The respondent is a 45-year-old man from Libya who was pushed back from Greece to Turkey at the Evros/Meriç River border area at the end of May 2022. The respondent has been pushed back twice before, a testimony of his second pushback experience can be found here. This report details his third and most recent pushback.
The respondent explained that he had taken a bus with a friend, a 43-year-old man from Libya, from Thessaloniki to Komotini at approximately 8 AM. In Komotini, they went to a cemetery to visit a friend’s grave who had passed away. At approximately 2.30 PM, the respondent and his friend took a bus from Komotini to return to Thessaloniki and had been driving for what he estimated to be 20 minutes before the bus was stopped by officers. He described how two male officers wearing camouflage uniforms, one with a balaclava and the other without, boarded the bus and proceeded to check every passenger’s identification documents. He added that there was a patch with black and green writing on the uniforms but could not recall what it said. Despite having a ‘Kharti’ (a police note) and documents, the respondent was apprehended and escorted off the bus, along with his friend. It is unclear whether or not the friend had documents with him. When the respondent and his friend got out of the bus, there were reportedly two Greek officers in blue uniforms with the Greek flag, along with a blue and white police car. He said that the two officers in camouflage spoke to them in German and believed one of the men to be a native German speaker and noted that they spoke English to the Greek officers. The camouflage uniformed officers proceeded to beat the respondent and his friend with a baton for about 5 minutes according to the respondent. He described how one of the officers asked him about his religion and when the respondent replied he was Muslim, the officers showed him a tattoo on his shoulder of a word which means ‘unbeliever’ and said that he was an ‘unbeliever’ and insulted the respondent for being religious. The respondent’s friend, the 43-year-old Libyan man, was reportedly beaten in the back of the head which consequently bled. The bus had left to continue to Thessaloniki at this point and the respondent noted that whilst they were being beaten up, cars were passing by but that he “didn’t expect people to stop their cars and defend them”.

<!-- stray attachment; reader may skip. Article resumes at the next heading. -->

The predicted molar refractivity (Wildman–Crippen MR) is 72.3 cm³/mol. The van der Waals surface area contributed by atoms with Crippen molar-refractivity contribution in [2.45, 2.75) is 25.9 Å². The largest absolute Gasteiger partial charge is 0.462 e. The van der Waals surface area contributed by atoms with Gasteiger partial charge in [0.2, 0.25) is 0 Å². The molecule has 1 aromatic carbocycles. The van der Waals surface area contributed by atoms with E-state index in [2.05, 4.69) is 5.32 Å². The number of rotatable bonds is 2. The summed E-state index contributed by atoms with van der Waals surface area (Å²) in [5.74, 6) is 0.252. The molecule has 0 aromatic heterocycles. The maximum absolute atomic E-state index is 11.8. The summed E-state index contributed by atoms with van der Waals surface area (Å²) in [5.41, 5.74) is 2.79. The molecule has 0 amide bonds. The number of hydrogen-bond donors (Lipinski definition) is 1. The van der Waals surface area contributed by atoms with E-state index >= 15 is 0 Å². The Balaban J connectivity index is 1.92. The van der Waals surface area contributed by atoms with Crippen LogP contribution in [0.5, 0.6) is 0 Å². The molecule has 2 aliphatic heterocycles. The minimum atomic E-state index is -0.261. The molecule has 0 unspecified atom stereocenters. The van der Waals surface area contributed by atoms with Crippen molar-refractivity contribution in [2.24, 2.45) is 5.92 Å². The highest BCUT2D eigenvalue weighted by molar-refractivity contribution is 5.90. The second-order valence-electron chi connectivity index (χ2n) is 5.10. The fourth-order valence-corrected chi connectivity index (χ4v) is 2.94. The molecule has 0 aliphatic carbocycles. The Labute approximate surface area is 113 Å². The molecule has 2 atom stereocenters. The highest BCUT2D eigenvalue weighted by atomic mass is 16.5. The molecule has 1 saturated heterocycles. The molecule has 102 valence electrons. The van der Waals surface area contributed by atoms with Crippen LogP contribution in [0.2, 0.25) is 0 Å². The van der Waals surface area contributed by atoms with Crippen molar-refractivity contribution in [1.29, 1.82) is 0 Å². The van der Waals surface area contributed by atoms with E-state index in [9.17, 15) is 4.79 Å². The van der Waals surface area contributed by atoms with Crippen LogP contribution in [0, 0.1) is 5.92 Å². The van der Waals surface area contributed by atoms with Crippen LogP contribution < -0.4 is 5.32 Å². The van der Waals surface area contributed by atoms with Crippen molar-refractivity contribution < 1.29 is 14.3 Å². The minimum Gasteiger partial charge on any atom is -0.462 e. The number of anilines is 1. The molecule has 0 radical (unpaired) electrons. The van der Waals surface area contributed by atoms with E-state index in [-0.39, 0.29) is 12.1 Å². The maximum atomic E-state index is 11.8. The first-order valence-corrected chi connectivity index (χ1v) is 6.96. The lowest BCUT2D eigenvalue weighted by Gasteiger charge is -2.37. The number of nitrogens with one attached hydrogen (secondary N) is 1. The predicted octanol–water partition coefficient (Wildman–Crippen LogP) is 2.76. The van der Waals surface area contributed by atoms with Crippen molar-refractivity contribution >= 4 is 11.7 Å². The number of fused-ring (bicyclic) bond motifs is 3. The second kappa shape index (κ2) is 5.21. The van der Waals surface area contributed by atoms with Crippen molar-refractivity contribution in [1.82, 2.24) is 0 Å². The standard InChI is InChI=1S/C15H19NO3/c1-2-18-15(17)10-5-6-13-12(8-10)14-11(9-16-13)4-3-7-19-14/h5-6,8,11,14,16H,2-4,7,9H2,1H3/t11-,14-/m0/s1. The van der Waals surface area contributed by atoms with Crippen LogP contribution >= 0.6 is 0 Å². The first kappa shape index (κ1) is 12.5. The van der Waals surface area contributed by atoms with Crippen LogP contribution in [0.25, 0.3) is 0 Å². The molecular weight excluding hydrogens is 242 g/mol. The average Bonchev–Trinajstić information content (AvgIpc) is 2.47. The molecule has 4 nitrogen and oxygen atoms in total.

The respondent and his friend were put into an unmarked white car, with the camouflage uniformed officers and driven to a police station which took an estimated 15 minutes. At the station at approximately 3.30 PM, they were body searched and their possessions were taken. The respondent reported that he had €200 in cash and a debit card which was confiscated along with his phone, power bank, shoes and his documents file, adding that he had “nothing left”. After they were body searched, they were put into a cell where approximately 30 people were being held, which according to the respondent “was very small and we didn’t have space, even to stand.”. When asked about the nationalities and ages of those detained, and if any women or minors were present, the respondent said that he and his friend were the oldest people and that most people were from Morocco, Afghanistan and Syria. No women or children were detained in the small cell. which the respondent said had a small window and was very high. They were denied food during their stay and could only drink water from the toilet, which “was very dirty, so you can’t even use it”. He commented that there was no point in expressing the will to claim asylum as he had valid documents which were completely disregarded. Whilst the respondent was detained, more and more people apprehended were brought into their cell. He said there was a “fence” between his cell and the rest of the station and that he said many cells with beds and people.
At approximately 5 AM, the respondent and those fellow detained with him were taken from the cell, split into two groups and put into two black and blue vans which had no seating. The respondent estimated that they drove for about three to four hours, at the beginning on what he believed to be the highway before travelling on smaller village roads through Orestiada, where they then arrived at the Evros/Meriç River. According to the respondent, when they got out of the van there were already about 100 people including women and families. Approximately three or four Greek officers in blue uniforms with the Greek flag and ‘police’ logo were present alongside two Syrian/Kurdish men who spoke Arabic and English wearing balaclavas, and the respondent added “I hear a lot about them”.
The Syrian/Kurdish men’s role was to transport people across the river. They reportedly asked everyone their nationalities and if someone was Syrian, they were not beaten nor had their money stolen but if from elsewhere, they were beaten and had their money confiscated. The respondent recalled that the two men threatened the group, “telling everybody whoever have money you should give it to us now because if we find it we will beat you up.”.
The respondent described how people were put into groups of 10 before being transported over the river in three inflated black dinghies with yellow tape. He recalled he waited 45 mins before being grouped and put into a dinghy with the last people to be transported, which included his friend, three people from Algeria and a couple from Afghanistan. The journey across the river to Turkish territory lasted an estimated 8 – 10 minutes and noted that on the Greek side, the trees surrounding them had been cut down. Parts of the river were quite deep he said, but the part they crossed over was shallow.
The respondent said that when they reached Turkish territory, the two Syrian/Kurdish men were apprehended by the Turkish Gendarmerie. The Gendarmerie gave the respondent some money which he used to take a taxi to Edirne.